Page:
New work led by Stanford University scientists has revealed killer immune cells have been found to collect in parts of the brain where new nerve cells are generated. This damaging proliferation seems to naturally increase as a brain ages and the researchers hypothesize this may be a mechanism that underpins general age-related cognitive decline.

Neurogenic niches are spots in the brain holding neural stem cells and other cell types important for the generation of new neurons. An aging brain only retains a small volume of these neurogenic niches, and as we get older they become less functional.

The new research began by comprehensively cataloging the expression of genes in large cell samples taken from a neurogenic niche in the brains of two different age groups of mice. The research revealed a compelling difference between the two groups, with higher traces of immune cells known as killer T cells found in the brain samples from the old mice.

"We did find an extremely sparse population of killer T cells in the subventricular zone of young mice," says Anne Brunet, senior author on the new study. "But in the older mice, their numbers were expanded by 16-fold."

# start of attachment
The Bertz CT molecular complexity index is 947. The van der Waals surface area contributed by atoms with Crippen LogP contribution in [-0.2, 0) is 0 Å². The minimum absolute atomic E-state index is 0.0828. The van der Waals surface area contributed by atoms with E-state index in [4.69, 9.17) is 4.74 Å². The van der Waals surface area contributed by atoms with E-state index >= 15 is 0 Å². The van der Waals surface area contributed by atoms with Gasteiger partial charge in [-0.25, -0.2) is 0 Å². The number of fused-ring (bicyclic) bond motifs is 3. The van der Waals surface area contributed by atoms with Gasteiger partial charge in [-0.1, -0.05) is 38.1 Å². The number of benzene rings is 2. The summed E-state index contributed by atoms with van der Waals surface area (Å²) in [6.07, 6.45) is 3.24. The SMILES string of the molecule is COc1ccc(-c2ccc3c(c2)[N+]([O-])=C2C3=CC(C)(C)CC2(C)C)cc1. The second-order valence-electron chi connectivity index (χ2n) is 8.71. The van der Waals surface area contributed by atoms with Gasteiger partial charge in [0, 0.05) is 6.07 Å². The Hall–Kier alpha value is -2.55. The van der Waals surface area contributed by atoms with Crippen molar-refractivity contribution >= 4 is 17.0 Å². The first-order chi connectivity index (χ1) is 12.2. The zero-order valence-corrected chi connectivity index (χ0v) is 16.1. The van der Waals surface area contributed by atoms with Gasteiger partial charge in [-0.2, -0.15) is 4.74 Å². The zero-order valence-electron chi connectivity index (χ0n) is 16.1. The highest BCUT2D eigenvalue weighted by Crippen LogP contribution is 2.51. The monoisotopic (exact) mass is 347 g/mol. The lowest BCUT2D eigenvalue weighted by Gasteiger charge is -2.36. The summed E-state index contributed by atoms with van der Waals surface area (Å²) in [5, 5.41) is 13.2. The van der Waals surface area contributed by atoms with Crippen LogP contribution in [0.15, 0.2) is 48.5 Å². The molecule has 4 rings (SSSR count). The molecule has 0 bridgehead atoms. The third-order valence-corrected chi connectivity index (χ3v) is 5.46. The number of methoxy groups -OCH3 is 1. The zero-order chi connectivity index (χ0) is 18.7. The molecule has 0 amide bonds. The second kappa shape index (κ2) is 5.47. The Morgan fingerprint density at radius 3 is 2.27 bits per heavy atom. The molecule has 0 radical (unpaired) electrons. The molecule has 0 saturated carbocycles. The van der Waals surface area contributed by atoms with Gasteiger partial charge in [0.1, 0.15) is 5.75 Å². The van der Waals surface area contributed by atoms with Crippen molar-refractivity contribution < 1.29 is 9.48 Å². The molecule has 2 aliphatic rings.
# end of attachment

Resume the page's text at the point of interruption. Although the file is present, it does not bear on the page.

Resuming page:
These specific killer T cells were found nestled in with neural stem cells, and more strikingly, were found to secrete an inflammation-promoting substance that put a halt to the new generation of nerve cells. The research also found evidence to suggest these killer T cells had not just accidentally crossed the blood-brain barrier, but showed signs of being drawn to the specific location by target antigens. So this process is not simply due to an age-related weakening of the blood-brain barrier, but instead it points to an as yet unknown process that may be fundamentally triggered by aging.

Corroborating these results in humans involved comprehensive examination of autopsied human brain tissue, which affirmed the presence of killer T cells in the brains of older humans.

"The textbooks say that immune cells can't easily get into the healthy brain, and that's largely true," says Brunet. "But we've shown that not only do they get into otherwise healthy aging brains – including human brains – but they reach the very part of the brain where new neurons arise."

The next step for the researchers is to try to uncover what particular antigens are drawing these killer T cells into the aging brain. If this process can be disrupted then it's possible a certain volume of age-related cognitive decline could be prevented.

The new research was published in the journal Nature.